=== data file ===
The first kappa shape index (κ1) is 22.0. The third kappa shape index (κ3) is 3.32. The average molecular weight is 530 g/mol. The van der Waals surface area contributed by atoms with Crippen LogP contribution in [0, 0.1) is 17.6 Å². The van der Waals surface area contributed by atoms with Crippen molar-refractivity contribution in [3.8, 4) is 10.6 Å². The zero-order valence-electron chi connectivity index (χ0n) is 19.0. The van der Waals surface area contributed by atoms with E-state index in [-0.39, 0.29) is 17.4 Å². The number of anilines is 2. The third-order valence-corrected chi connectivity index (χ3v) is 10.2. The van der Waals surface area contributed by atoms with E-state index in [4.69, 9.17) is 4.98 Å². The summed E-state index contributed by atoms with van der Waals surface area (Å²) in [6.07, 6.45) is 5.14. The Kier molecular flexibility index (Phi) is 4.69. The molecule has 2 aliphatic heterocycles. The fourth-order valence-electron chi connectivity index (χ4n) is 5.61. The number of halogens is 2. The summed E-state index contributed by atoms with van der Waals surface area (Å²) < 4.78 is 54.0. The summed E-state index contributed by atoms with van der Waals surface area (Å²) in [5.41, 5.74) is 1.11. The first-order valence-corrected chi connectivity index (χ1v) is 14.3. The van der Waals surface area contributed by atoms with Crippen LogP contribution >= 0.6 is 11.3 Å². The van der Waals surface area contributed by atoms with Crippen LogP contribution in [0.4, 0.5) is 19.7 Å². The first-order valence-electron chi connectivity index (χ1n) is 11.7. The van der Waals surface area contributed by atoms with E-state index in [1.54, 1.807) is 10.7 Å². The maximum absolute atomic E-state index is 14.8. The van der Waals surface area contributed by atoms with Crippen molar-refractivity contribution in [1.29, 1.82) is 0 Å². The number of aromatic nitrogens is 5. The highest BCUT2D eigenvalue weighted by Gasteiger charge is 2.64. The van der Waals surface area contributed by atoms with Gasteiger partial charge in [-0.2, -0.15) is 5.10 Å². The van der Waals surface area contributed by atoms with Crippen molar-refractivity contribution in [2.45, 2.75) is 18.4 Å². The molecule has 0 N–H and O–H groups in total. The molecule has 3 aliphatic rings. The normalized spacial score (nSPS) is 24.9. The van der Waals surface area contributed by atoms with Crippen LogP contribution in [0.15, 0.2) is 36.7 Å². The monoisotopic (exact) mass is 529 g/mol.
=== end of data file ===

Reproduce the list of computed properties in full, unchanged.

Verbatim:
The first kappa shape index (κ1) is 22.0. The third kappa shape index (κ3) is 3.32. The average molecular weight is 530 g/mol. The van der Waals surface area contributed by atoms with Crippen LogP contribution in [0, 0.1) is 17.6 Å². The van der Waals surface area contributed by atoms with Crippen molar-refractivity contribution in [3.8, 4) is 10.6 Å². The zero-order valence-electron chi connectivity index (χ0n) is 19.0. The van der Waals surface area contributed by atoms with E-state index in [-0.39, 0.29) is 17.4 Å². The number of anilines is 2. The third-order valence-corrected chi connectivity index (χ3v) is 10.2. The van der Waals surface area contributed by atoms with E-state index in [4.69, 9.17) is 4.98 Å². The summed E-state index contributed by atoms with van der Waals surface area (Å²) in [6.07, 6.45) is 5.14. The Kier molecular flexibility index (Phi) is 4.69. The molecule has 2 aliphatic heterocycles. The fourth-order valence-electron chi connectivity index (χ4n) is 5.61. The number of halogens is 2. The summed E-state index contributed by atoms with van der Waals surface area (Å²) < 4.78 is 54.0. The summed E-state index contributed by atoms with van der Waals surface area (Å²) in [5.41, 5.74) is 1.11. The first-order valence-corrected chi connectivity index (χ1v) is 14.3. The van der Waals surface area contributed by atoms with Crippen LogP contribution >= 0.6 is 11.3 Å². The van der Waals surface area contributed by atoms with Crippen LogP contribution in [0.4, 0.5) is 19.7 Å². The first-order valence-electron chi connectivity index (χ1n) is 11.7. The van der Waals surface area contributed by atoms with E-state index in [1.54, 1.807) is 10.7 Å². The maximum absolute atomic E-state index is 14.8. The van der Waals surface area contributed by atoms with Crippen molar-refractivity contribution in [1.29, 1.82) is 0 Å². The number of aromatic nitrogens is 5. The highest BCUT2D eigenvalue weighted by Gasteiger charge is 2.64. The van der Waals surface area contributed by atoms with Gasteiger partial charge in [-0.2, -0.15) is 5.10 Å². The van der Waals surface area contributed by atoms with Crippen molar-refractivity contribution in [2.45, 2.75) is 18.4 Å². The molecule has 0 N–H and O–H groups in total. The molecule has 3 aliphatic rings. The normalized spacial score (nSPS) is 24.9. The van der Waals surface area contributed by atoms with Crippen LogP contribution in [0.15, 0.2) is 36.7 Å². The monoisotopic (exact) mass is 529 g/mol.